Why finding alien life in the universe is now ‘just a matter of time’

Why finding alien life in the universe is now ‘just a matter of time’
  • Written by Pallab Ghosh
  • Science Reporter

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Europa, one of Jupiter’s icy moons, is the most likely place in our solar system to be home to alien life

Many astronomers no longer wonder whether there is life elsewhere in the universe.

The question on their minds is: When will we find him?

Many are optimistic that signs of life on a distant world will be discovered within our lifetime – perhaps in the next few years.

One scientist, leading a mission to Jupiter, goes so far as to say that it would be a “surprise” if there was no life on one of the planet’s icy moons.

NASA’s James Webb Space Telescope (JWST) recently detected tantalizing signs of life on a planet outside our solar system, and it has several other worlds in its sights.

Several missions underway or about to begin represent a new space race for the greatest scientific discovery ever.

“We live in an infinite universe, with an infinite number of stars and planets,” says Professor Catherine Heymans, Astronomer Royal of Scotland. “It was clear to many of us that we could not be the only intelligent life out there.”

“We now have the technology and ability to answer the question of whether we are alone in the universe.”

“Goldilocks zone”

Telescopes can now analyze the atmospheres of planets orbiting distant stars for signs of chemicals that, on Earth at least, can only be produced by living organisms.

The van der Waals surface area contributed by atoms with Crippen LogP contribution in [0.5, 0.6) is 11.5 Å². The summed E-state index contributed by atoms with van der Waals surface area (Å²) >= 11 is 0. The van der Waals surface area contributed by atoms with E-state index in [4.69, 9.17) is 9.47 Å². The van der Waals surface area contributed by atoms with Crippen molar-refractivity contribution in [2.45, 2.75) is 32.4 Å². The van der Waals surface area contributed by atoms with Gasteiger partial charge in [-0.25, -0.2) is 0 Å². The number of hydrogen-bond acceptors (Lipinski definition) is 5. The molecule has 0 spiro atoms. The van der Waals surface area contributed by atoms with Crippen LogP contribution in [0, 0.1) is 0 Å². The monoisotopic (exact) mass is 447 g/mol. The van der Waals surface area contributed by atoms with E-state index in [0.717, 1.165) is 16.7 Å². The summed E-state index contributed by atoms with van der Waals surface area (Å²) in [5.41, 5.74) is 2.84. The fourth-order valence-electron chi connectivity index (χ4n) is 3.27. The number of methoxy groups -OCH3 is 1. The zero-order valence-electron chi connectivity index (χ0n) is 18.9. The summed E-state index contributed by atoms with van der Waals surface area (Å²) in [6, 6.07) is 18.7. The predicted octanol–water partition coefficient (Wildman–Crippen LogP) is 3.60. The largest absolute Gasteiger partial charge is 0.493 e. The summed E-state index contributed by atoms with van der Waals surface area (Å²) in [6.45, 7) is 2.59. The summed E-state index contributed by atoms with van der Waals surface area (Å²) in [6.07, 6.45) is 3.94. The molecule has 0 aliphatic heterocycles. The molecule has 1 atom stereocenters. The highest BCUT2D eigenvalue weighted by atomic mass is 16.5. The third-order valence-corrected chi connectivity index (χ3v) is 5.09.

The first glimmer of such a discovery occurred earlier this month with a possible signal of a gas produced by simple marine organisms on Earth in the atmosphere of a planet called K2-18b, which is 120 light-years away.

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Artwork: K2-18 b orbits a cool dwarf star that appears red at a distance sufficient for its temperature to support life.

The planet lies in what astronomers call the “goldilocks zone” — the right distance away from its star so that the surface temperature is neither too hot nor too cold, but just right for the presence of liquid water, which is essential to support life. life.

The team expects to know within a year whether the exciting hints they received have been confirmed or have disappeared.

Professor Nico Madhusudan, of the University of Cambridge’s Institute of Astronomy, who led the study, told me that if these hints are confirmed “it will fundamentally change the way we think about the search for life.”

“If we find signs of life on the first planet we study, this will increase the possibility that life is common in the universe.”

Even if they don’t find signs of life on K2-18b, the team has 10 more planets on their list to study and perhaps many more after that.

Professor Madhusudan expects that within five years there will be what he described as a “major shift” in our understanding of the habitability of planets for life and life in the universe.